One manner of forming the threaded holes 9 in the surface of the carriage 5 which faces the spindle 12 is to remove the carriage 5 and drill and tap the holes using a drill press, a vertical mill, or similar machine. Alternatively, a drill guide can be provided which attaches to the bed 6 of the lathe. One or more drills mounted to the drill guide can be used to drill and tap the holes 9 by moving the carriage 5 toward the drill guide. Alternatively, the drill guide could include a mechanism for moving it along the bed 6 of the lathe toward the carriage 5. Such a mechanism could be similar to that which moves the carriage 5.

Next, that guide bushing 4, guide bushing collar 10, and guide bushing sleeve 17 (or guide bushing and collar/bearing assembly) are assembled together as a unit and positioned in the through-hole 11 in the guide bushing support plate 3. The fastening means, e.g., bolts 34 which are used to secure the guide bushing collar 10 to the guide bushing support plate 3 are loosely tightened so that the guide bushing 4 can be centered with respect to the lathe spindle 12. Once the guide bushing 4 is centered with respect to the spindle 12, the fastening means, e.g., bolts 34 which are used to secure the guide bushing collar 12 to the guide bushing support plate 3 are securely tightened.

Next, the turret is detached from the cross slide 24 and the tool support 23 is attached to the turret shaft 35 and secured thereto by suitable threaded attachment means. For this purpose, the tool support 23 includes a cylindrical shaped base which is similar in shape to the base of the removed turret.

After the tool support 23 is attached to the cross slide 24, the tool holders 33 can be attached to the top surface of the tool support 23 utilizing conventional securing means, e.g., threaded bolts 36. The auxiliary tool holder(s) 28 can likewise be attached to the top portion of the guide bushing support plate 3 in a similar manner, after the guide bushing support plate 3 is attached to the carriage 5.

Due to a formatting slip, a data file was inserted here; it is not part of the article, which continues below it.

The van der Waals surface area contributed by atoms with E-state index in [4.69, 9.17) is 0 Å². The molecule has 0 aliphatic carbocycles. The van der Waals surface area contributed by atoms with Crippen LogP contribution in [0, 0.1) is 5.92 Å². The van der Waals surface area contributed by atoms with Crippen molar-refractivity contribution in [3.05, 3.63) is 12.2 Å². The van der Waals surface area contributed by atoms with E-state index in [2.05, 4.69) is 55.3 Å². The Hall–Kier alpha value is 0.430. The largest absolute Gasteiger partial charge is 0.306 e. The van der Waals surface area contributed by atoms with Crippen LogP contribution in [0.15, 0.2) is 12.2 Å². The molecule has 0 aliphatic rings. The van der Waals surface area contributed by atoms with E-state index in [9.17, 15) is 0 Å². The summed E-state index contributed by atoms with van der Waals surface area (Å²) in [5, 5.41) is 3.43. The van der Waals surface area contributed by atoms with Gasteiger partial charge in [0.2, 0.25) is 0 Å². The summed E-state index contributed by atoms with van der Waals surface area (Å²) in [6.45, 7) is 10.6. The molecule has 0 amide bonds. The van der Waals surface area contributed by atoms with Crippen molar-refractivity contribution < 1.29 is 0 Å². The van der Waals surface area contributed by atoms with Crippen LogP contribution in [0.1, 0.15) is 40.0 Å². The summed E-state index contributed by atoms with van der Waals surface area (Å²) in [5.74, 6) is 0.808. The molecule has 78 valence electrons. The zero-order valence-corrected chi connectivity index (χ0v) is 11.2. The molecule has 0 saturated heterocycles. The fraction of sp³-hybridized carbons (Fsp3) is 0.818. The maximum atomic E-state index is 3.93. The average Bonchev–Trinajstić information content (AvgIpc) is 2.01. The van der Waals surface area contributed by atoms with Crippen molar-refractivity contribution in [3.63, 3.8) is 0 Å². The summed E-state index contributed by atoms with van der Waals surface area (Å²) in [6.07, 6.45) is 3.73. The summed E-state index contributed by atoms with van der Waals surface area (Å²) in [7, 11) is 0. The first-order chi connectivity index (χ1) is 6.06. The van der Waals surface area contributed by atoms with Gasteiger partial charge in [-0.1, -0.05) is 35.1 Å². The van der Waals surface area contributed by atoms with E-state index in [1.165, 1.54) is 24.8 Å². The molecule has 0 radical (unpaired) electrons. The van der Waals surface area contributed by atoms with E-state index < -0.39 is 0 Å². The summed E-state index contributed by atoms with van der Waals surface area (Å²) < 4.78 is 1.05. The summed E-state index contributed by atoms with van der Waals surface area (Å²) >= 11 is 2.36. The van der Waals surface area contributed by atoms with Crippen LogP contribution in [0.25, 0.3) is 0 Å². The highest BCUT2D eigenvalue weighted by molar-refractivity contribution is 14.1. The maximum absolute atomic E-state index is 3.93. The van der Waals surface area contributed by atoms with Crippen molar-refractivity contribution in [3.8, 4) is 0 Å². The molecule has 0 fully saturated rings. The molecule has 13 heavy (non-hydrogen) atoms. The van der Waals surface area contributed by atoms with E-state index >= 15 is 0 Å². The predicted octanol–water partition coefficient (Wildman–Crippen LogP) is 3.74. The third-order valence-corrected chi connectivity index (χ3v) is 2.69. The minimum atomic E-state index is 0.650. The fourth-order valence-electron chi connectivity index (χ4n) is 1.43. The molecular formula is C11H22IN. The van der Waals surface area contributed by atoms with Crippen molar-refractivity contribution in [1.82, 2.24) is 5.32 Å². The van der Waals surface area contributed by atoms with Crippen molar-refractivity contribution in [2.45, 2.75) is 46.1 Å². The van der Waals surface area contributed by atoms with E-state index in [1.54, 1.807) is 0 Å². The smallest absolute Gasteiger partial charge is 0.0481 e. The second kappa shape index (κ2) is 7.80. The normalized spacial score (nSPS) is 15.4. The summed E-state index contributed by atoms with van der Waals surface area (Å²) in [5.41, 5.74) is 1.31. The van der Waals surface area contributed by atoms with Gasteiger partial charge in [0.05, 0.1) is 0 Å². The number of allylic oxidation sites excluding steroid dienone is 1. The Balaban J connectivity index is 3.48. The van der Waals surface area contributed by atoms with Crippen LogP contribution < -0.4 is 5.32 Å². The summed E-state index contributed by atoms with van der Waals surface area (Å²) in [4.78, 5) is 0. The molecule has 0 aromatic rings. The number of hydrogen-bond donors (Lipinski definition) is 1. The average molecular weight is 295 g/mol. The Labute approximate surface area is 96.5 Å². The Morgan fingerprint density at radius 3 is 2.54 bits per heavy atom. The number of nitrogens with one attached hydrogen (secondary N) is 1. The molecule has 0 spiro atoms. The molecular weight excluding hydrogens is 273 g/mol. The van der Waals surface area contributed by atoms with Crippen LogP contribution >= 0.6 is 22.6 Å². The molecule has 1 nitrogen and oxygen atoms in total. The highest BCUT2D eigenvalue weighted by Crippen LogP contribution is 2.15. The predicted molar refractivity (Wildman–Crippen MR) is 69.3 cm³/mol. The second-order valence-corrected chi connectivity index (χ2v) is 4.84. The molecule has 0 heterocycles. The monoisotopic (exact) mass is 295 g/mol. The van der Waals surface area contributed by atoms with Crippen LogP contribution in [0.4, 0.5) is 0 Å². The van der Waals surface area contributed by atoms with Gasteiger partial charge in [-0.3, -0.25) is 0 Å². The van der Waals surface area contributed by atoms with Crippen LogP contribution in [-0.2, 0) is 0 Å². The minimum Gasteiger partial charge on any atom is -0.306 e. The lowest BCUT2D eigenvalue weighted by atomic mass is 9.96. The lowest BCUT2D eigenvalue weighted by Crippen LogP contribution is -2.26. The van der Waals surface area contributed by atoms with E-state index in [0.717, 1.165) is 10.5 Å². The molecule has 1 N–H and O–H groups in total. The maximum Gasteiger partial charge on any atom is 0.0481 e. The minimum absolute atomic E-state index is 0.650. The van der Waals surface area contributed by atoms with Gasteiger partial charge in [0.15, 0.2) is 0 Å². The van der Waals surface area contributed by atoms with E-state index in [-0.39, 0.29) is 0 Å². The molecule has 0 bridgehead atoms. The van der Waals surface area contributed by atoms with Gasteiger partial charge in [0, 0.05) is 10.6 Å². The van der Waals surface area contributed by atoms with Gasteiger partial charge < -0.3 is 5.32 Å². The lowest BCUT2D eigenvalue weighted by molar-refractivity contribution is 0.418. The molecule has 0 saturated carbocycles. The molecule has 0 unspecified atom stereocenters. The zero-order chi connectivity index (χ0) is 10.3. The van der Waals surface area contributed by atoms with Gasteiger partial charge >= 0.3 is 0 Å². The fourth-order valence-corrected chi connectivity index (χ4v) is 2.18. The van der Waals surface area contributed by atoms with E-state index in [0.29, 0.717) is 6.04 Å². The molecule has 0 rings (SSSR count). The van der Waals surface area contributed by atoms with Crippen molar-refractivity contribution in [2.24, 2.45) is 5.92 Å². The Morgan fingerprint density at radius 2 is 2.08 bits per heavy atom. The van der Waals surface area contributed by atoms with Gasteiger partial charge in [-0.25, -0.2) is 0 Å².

In operation, after the lathe attachment of the present invention has been installed on a lathe, the headstock end of a workpiece is secured in the chuck 32 of spindle 12 and the tailstock of the workpiece is inserted into and through the guide bushing 4 by moving the carriage 5 toward the spindle 12. The position of the cutting tools 26 is adjusted in a conventional manner and the workpiece is caused to rotate.

During rotation of the workpiece, the carriage 5 is caused to move longitudinally or axially toward the spindle 12. At the same time, the cross slide 24 is caused to move laterally so that the cutting tools 26 move radially with respect to the workpiece. The combined movements of the carriage 5 and cross slide 24 are controlled to provide a desired machining to the workpiece which can subsequently be cut off (or further machined) by the auxiliary cutting tool(s) 27.

Movement of the cross slide 24, carriage 5, and auxiliary cutting tool(s) 27 can be effected by manual or automatic operation, utilizing conventional means and techniques. For example, servomotors controlled by a computer or similar processor could be used to move the cross slide 24, carriage 5, and auxiliary cutting tool(s) 27.

In instances wherein the lathe attachment of the present invention is to be used in conjunction with lathes which do not include carriage assemblies, it would be necessary to attach a carriage assembly to such lathes.

Although the present invention has been described with reference to particular means, materials and embodiments, from the foregoing description, one skilled in the art can easily ascertain the essential characteristics of the present invention and various changes and modifications may be made to adapt the various uses and characteristics without departing from the spirit and scope of the present invention as described by the claims which follow.

Patent Citations
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Non-Patent Citations
Reference
1 *Hardinge Super Precision; General Catalog.
2Hardinge Super-Precision; General Catalog.
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Referenced by
Citing PatentFiling datePublication dateApplicantTitle
US6145554 *Jul 30, 1998Nov 14, 2000Hightower; HermanAutomatic spindle making device
US7913596 *Feb 12, 2008Mar 29, 2011Okuma CorporationTurret tool rest and machine tool
EP1884311A1Aug 3, 2006Feb 6, 2008Supfina Grieshaber GmbH & Co. KGGuiding device for a tool, especially a finishing tool
Classifications
U.S. Classification82/1.11, 82/162
International ClassificationB23Q1/76, B23B3/06
Cooperative ClassificationB23B3/06, B23Q1/766
European ClassificationB23Q1/76C, B23B3/06
Legal Events
DateCodeEventDescription
Aug 13, 2002FPExpired due to failure to pay maintenance fee
Effective date: 20020616
Jun 17, 2002LAPSLapse for failure to pay maintenance fees
Jan 9, 2002REMIMaintenance fee reminder mailed